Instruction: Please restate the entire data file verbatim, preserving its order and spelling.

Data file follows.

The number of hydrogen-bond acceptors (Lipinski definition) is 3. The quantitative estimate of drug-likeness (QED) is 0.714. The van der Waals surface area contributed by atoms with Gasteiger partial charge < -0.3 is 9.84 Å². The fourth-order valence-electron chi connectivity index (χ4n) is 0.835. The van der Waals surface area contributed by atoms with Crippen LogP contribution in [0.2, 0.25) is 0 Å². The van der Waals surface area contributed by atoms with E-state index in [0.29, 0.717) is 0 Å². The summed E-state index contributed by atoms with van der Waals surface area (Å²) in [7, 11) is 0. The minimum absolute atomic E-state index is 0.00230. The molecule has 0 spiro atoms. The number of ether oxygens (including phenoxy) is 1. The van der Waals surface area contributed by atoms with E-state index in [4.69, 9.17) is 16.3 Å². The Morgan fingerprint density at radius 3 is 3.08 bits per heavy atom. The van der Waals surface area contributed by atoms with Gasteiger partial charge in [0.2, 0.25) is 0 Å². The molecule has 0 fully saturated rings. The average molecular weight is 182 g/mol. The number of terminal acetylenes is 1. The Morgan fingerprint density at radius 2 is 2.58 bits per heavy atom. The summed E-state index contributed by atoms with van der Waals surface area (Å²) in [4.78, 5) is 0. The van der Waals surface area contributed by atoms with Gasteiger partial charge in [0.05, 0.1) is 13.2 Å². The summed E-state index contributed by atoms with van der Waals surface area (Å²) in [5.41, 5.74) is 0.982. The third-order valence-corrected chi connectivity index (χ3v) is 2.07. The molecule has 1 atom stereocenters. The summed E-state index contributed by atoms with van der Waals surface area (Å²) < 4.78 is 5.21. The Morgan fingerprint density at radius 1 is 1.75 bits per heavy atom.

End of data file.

The number of hydrogen-bond acceptors (Lipinski definition) is 3. The quantitative estimate of drug-likeness (QED) is 0.714. The van der Waals surface area contributed by atoms with Gasteiger partial charge < -0.3 is 9.84 Å². The fourth-order valence-electron chi connectivity index (χ4n) is 0.835. The van der Waals surface area contributed by atoms with Crippen LogP contribution in [0.2, 0.25) is 0 Å². The van der Waals surface area contributed by atoms with E-state index in [0.29, 0.717) is 0 Å². The summed E-state index contributed by atoms with van der Waals surface area (Å²) in [7, 11) is 0. The minimum absolute atomic E-state index is 0.00230. The molecule has 0 spiro atoms. The number of ether oxygens (including phenoxy) is 1. The van der Waals surface area contributed by atoms with E-state index in [4.69, 9.17) is 16.3 Å². The Morgan fingerprint density at radius 3 is 3.08 bits per heavy atom. The van der Waals surface area contributed by atoms with Gasteiger partial charge in [0.2, 0.25) is 0 Å². The molecule has 0 fully saturated rings. The average molecular weight is 182 g/mol. The number of terminal acetylenes is 1. The Morgan fingerprint density at radius 2 is 2.58 bits per heavy atom. The summed E-state index contributed by atoms with van der Waals surface area (Å²) in [4.78, 5) is 0. The van der Waals surface area contributed by atoms with Gasteiger partial charge in [0.05, 0.1) is 13.2 Å². The summed E-state index contributed by atoms with van der Waals surface area (Å²) in [5.41, 5.74) is 0.982. The third-order valence-corrected chi connectivity index (χ3v) is 2.07. The molecule has 1 atom stereocenters. The summed E-state index contributed by atoms with van der Waals surface area (Å²) < 4.78 is 5.21. The Morgan fingerprint density at radius 1 is 1.75 bits per heavy atom.